- Yes teacher. Here big bird.
- Oh there. A long beard, you mean.
- Yes teacher. Long bird.
- Beard. And what must he do?
- Shave, shave, shave, teacher.
- Yes, good. He must shave his beard.
- Why, teacher?
- Because he wants a job.
- Yes, but teacher, beard is nice. You are teacher and you have beard.
Mohammed, taller than me, stood up, came to the front and began to stroke my beard. The class collapsed in laughter. Mohammed blew a kiss at me.
- Bird nice, ustes, yes.
- Yes it’s very nice, Mohammed. Now sit down.
- Why must cut bird?
- SIT DOWN, MOHAMMED!
Again the wide grin and the slow shuffle back to the desk.
- Now look, Tom wants a good job, and you’re his friend, so you must tell him what to do. You say – listen – You’d better cut your hair. Listen – You’d better cut your hair. You-had-better-cut-your-hair. You’d better cut your hair. Everybody!
- YOU BETTER CUT YOUR HAIR.
- YOU BETTER CUT YOUR HAIR.
- YOU BETTER CUT YOUR HAIR.
But now everyone was losing interest, and only about five of them were repeating the sentence.
- You better cut your hair.
- You’d. You’d. You had. You’d. Huda.
- You-you-you betterr .. er .. you betterr .. er .. to cut the hairs.
- Good. You’d better cut your hair. Clovis.
- Why he’d better cut his hair?
- Never mind why. Say it.
- He’d better cut his hair. Stes, look, Elias, he’d better cut his hair.
To demonstrate, he grabbed a cluster of Elias’s carefully groomed curls and yanked them – hard. War was inevitable. Elias immediately jumped to his feet, snarled (not in English), and almost lifted Clovis out of his seat by his not so well-groomed locks. Clovis screamed, the class yelled encouragement, I shouted …
- STOP IT, OR THE CLASS IS FINISHED!
Clovis had Elias by the ear.
- I’M WARNING YOU!
Elias scored with the opposite ear. The two of them just stood there in an earlock, their faces twisted with pain.
- I’M LEAVING!
Clovis reached for the nose.
Now to get you thinking:
1. What do you notice about the presentation and layout that’s different from most novels?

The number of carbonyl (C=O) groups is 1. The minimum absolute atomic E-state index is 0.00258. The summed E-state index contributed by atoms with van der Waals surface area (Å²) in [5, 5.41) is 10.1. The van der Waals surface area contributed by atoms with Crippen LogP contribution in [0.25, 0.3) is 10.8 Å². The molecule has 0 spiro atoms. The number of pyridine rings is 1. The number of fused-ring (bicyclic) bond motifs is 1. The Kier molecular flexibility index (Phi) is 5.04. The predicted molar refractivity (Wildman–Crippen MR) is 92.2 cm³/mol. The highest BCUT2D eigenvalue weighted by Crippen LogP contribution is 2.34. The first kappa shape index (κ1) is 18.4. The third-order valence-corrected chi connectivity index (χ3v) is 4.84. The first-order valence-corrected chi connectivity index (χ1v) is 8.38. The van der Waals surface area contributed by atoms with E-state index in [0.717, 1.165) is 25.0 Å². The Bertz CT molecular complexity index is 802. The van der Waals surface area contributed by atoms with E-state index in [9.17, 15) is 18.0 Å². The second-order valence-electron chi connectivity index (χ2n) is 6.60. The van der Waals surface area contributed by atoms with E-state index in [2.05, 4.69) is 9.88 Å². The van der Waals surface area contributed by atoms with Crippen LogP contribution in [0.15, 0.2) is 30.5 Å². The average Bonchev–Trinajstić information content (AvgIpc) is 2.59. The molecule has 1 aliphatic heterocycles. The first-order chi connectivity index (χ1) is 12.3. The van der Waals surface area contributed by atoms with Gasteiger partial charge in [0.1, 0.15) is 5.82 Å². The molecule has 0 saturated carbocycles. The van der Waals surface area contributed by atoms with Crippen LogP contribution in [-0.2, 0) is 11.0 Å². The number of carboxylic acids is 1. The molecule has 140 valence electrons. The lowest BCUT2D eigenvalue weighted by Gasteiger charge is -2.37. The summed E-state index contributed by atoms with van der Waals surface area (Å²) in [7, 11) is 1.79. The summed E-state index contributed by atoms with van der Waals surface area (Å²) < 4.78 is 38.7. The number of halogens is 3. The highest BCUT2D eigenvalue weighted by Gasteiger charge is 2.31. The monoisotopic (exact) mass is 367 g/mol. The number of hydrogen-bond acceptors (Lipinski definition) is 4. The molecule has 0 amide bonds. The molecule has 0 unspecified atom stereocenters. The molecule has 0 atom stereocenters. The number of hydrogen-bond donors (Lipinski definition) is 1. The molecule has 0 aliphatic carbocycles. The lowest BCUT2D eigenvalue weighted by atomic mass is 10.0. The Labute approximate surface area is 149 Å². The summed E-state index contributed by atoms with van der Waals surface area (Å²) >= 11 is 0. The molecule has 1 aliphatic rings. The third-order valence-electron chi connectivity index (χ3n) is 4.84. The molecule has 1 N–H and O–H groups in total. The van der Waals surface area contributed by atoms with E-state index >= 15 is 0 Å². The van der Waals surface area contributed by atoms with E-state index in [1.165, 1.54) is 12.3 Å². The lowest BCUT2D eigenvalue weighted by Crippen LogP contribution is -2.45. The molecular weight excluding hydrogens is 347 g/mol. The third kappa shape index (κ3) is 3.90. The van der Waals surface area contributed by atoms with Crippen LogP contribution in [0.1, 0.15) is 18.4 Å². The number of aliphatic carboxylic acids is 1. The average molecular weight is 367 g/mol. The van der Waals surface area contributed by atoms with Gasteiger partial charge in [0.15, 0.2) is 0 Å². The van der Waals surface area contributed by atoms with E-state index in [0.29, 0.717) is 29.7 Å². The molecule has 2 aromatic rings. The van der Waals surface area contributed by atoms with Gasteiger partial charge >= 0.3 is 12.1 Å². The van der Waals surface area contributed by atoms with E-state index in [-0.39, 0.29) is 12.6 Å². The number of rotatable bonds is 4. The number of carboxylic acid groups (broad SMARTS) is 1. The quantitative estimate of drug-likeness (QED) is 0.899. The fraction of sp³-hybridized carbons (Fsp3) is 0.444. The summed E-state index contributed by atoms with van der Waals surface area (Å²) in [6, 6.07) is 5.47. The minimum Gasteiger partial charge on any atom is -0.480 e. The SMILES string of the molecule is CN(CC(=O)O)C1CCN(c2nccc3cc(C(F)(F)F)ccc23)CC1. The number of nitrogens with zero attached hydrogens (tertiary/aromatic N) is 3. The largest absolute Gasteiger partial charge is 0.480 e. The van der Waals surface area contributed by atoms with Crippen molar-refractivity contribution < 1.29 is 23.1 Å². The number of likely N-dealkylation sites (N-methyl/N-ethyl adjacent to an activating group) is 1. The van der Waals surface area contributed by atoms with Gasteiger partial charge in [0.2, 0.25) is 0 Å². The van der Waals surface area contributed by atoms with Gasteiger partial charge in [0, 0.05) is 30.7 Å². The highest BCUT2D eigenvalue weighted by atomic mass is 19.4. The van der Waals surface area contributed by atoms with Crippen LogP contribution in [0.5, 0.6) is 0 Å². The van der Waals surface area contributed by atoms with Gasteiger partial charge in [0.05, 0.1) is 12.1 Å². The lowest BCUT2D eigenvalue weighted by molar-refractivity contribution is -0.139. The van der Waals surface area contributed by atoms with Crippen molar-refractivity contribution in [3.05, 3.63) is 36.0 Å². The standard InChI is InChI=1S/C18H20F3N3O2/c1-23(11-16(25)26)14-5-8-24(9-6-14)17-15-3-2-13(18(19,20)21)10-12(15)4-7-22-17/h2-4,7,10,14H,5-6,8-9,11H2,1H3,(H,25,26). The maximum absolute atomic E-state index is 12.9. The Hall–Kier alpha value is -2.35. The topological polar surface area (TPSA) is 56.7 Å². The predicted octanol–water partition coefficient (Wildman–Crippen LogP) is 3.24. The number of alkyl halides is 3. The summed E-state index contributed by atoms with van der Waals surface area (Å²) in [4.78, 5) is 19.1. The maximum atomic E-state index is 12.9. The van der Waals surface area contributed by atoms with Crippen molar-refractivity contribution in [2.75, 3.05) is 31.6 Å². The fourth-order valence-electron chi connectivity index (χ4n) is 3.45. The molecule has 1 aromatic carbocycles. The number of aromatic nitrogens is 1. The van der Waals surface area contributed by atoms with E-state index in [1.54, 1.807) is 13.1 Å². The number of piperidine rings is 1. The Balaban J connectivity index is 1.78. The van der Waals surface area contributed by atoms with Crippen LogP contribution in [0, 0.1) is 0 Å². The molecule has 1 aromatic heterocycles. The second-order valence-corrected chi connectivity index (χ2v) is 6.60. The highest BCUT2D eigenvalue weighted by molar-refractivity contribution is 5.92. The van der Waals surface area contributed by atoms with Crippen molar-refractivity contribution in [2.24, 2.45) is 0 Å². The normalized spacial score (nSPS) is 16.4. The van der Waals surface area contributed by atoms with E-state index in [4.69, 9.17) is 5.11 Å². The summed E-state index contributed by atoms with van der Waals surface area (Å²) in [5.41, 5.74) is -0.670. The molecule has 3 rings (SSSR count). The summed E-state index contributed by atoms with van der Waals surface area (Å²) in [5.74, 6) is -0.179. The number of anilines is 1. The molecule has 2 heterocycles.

2. Did you find the extract easy to read, or not? If easy, does that surprise you, given the unusual style. If hard, where did you stumble or get lost?
3. How many people are involved in this scene. How many of them speak?
4. How visible is the author? If you likened his role to someone making a film, what would the role be?
5. Perhaps a difficult question after a relatively short extract, but did you feel engaged? Why might this stylistic approach make a reader feel more (or less) engaged?
That’s all. Now I welcome comments, thoughts, criticism, debate, questions – and I’ll reply. When the discussion starts getting stale, we’ll stop and assess what we’ve learnt from this early attempt to write an e-novel for a digital format
If you’d like to read the whole book, I can arrange for you to get a free sample via a Smashwords coupon up to and including April 1st. Please understand that I’m doing this because I’m keen for those who are working with me to explore the novel and then, hopefully, spread the word. And since you’ve come this far with me, I think you deserve it! All I need is for you to make a sensible comment below, and follow me on Twitter, where I’m alain_miles. I’ll then send you a direct message with the coupon number.
Just for information, I will be increasing the normal retail price – to $4.99 – in April. However, I’ll also be introducing special arrangements to encourage supporters to share the novel with friends – more soon.)
Jump back to the post: e-Novel: explorations in writing and reading.